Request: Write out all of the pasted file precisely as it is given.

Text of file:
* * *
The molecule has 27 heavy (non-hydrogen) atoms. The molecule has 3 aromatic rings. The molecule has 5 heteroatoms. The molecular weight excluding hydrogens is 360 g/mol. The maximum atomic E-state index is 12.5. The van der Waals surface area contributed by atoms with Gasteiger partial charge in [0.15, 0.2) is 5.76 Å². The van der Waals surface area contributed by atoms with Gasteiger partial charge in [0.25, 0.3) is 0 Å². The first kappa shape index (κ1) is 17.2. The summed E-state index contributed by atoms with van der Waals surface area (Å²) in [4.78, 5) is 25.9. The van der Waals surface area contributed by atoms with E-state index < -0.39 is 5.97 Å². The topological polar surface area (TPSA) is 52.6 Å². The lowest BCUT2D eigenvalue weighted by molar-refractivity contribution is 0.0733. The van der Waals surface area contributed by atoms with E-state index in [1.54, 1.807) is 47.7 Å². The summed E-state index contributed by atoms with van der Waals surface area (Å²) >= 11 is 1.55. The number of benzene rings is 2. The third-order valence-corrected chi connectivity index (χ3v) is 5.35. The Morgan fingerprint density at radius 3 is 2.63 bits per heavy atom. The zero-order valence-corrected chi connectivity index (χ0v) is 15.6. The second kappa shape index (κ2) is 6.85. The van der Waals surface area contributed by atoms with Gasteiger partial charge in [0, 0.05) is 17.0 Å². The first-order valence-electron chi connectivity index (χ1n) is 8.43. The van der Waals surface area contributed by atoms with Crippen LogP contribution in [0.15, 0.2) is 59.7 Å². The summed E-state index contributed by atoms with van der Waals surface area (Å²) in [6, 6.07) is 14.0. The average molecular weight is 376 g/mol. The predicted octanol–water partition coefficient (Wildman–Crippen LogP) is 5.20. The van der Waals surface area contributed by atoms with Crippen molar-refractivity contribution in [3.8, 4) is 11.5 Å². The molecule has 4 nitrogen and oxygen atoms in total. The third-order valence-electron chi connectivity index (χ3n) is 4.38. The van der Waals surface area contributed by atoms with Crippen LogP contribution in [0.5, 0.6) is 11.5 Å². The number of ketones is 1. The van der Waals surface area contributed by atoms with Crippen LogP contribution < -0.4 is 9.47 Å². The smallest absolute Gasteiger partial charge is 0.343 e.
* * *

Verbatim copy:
The molecule has 27 heavy (non-hydrogen) atoms. The molecule has 3 aromatic rings. The molecule has 5 heteroatoms. The molecular weight excluding hydrogens is 360 g/mol. The maximum atomic E-state index is 12.5. The van der Waals surface area contributed by atoms with Gasteiger partial charge in [0.15, 0.2) is 5.76 Å². The van der Waals surface area contributed by atoms with Gasteiger partial charge in [0.25, 0.3) is 0 Å². The first kappa shape index (κ1) is 17.2. The summed E-state index contributed by atoms with van der Waals surface area (Å²) in [4.78, 5) is 25.9. The van der Waals surface area contributed by atoms with E-state index < -0.39 is 5.97 Å². The topological polar surface area (TPSA) is 52.6 Å². The lowest BCUT2D eigenvalue weighted by molar-refractivity contribution is 0.0733. The van der Waals surface area contributed by atoms with E-state index in [1.54, 1.807) is 47.7 Å². The summed E-state index contributed by atoms with van der Waals surface area (Å²) >= 11 is 1.55. The number of benzene rings is 2. The third-order valence-corrected chi connectivity index (χ3v) is 5.35. The Morgan fingerprint density at radius 3 is 2.63 bits per heavy atom. The zero-order valence-corrected chi connectivity index (χ0v) is 15.6. The second kappa shape index (κ2) is 6.85. The van der Waals surface area contributed by atoms with Gasteiger partial charge in [0, 0.05) is 17.0 Å². The first-order valence-electron chi connectivity index (χ1n) is 8.43. The van der Waals surface area contributed by atoms with Crippen LogP contribution in [0.15, 0.2) is 59.7 Å². The summed E-state index contributed by atoms with van der Waals surface area (Å²) in [6, 6.07) is 14.0. The average molecular weight is 376 g/mol. The predicted octanol–water partition coefficient (Wildman–Crippen LogP) is 5.20. The van der Waals surface area contributed by atoms with Crippen molar-refractivity contribution in [3.8, 4) is 11.5 Å². The molecule has 4 nitrogen and oxygen atoms in total. The third-order valence-electron chi connectivity index (χ3n) is 4.38. The van der Waals surface area contributed by atoms with Crippen LogP contribution in [0.5, 0.6) is 11.5 Å². The number of ketones is 1. The van der Waals surface area contributed by atoms with Crippen LogP contribution < -0.4 is 9.47 Å². The smallest absolute Gasteiger partial charge is 0.343 e.